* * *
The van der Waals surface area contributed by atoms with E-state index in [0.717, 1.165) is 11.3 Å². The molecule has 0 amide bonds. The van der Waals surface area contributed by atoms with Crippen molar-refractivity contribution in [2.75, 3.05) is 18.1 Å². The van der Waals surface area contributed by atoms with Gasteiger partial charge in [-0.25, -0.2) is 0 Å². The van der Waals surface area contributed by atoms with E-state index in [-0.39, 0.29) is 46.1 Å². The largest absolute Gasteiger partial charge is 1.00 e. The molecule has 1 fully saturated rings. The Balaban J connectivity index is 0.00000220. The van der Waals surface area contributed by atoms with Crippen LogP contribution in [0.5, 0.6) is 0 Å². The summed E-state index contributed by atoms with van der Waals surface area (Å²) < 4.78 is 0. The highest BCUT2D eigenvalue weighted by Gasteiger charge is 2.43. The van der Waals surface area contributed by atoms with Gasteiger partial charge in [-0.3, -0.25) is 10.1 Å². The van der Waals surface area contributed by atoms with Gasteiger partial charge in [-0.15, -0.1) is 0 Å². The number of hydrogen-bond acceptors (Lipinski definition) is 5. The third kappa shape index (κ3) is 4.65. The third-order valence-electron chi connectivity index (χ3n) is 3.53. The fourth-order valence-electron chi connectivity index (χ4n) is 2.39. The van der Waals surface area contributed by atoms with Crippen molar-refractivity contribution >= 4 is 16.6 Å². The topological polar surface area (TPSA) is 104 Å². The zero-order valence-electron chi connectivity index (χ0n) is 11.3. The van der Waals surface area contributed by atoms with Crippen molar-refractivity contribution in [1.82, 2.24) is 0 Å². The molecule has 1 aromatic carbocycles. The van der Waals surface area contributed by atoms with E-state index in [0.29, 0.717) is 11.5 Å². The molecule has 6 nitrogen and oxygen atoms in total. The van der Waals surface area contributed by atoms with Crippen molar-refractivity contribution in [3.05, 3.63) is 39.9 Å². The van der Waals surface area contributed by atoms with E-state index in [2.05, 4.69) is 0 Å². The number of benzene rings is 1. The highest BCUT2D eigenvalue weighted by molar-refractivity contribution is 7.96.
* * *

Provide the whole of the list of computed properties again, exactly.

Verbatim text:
The van der Waals surface area contributed by atoms with E-state index in [0.717, 1.165) is 11.3 Å². The molecule has 0 amide bonds. The van der Waals surface area contributed by atoms with Crippen molar-refractivity contribution in [2.75, 3.05) is 18.1 Å². The van der Waals surface area contributed by atoms with Gasteiger partial charge in [-0.25, -0.2) is 0 Å². The van der Waals surface area contributed by atoms with E-state index in [-0.39, 0.29) is 46.1 Å². The largest absolute Gasteiger partial charge is 1.00 e. The molecule has 1 fully saturated rings. The Balaban J connectivity index is 0.00000220. The van der Waals surface area contributed by atoms with Crippen LogP contribution in [0.5, 0.6) is 0 Å². The summed E-state index contributed by atoms with van der Waals surface area (Å²) < 4.78 is 0. The highest BCUT2D eigenvalue weighted by Gasteiger charge is 2.43. The van der Waals surface area contributed by atoms with Gasteiger partial charge in [-0.3, -0.25) is 10.1 Å². The van der Waals surface area contributed by atoms with Gasteiger partial charge in [-0.15, -0.1) is 0 Å². The number of hydrogen-bond acceptors (Lipinski definition) is 5. The third kappa shape index (κ3) is 4.65. The third-order valence-electron chi connectivity index (χ3n) is 3.53. The fourth-order valence-electron chi connectivity index (χ4n) is 2.39. The van der Waals surface area contributed by atoms with Crippen molar-refractivity contribution >= 4 is 16.6 Å². The topological polar surface area (TPSA) is 104 Å². The zero-order valence-electron chi connectivity index (χ0n) is 11.3. The van der Waals surface area contributed by atoms with Crippen molar-refractivity contribution in [1.82, 2.24) is 0 Å². The molecule has 1 aromatic carbocycles. The van der Waals surface area contributed by atoms with E-state index in [0.29, 0.717) is 11.5 Å². The molecule has 6 nitrogen and oxygen atoms in total. The van der Waals surface area contributed by atoms with Crippen molar-refractivity contribution in [3.05, 3.63) is 39.9 Å². The van der Waals surface area contributed by atoms with E-state index in [2.05, 4.69) is 0 Å². The number of benzene rings is 1. The highest BCUT2D eigenvalue weighted by molar-refractivity contribution is 7.96.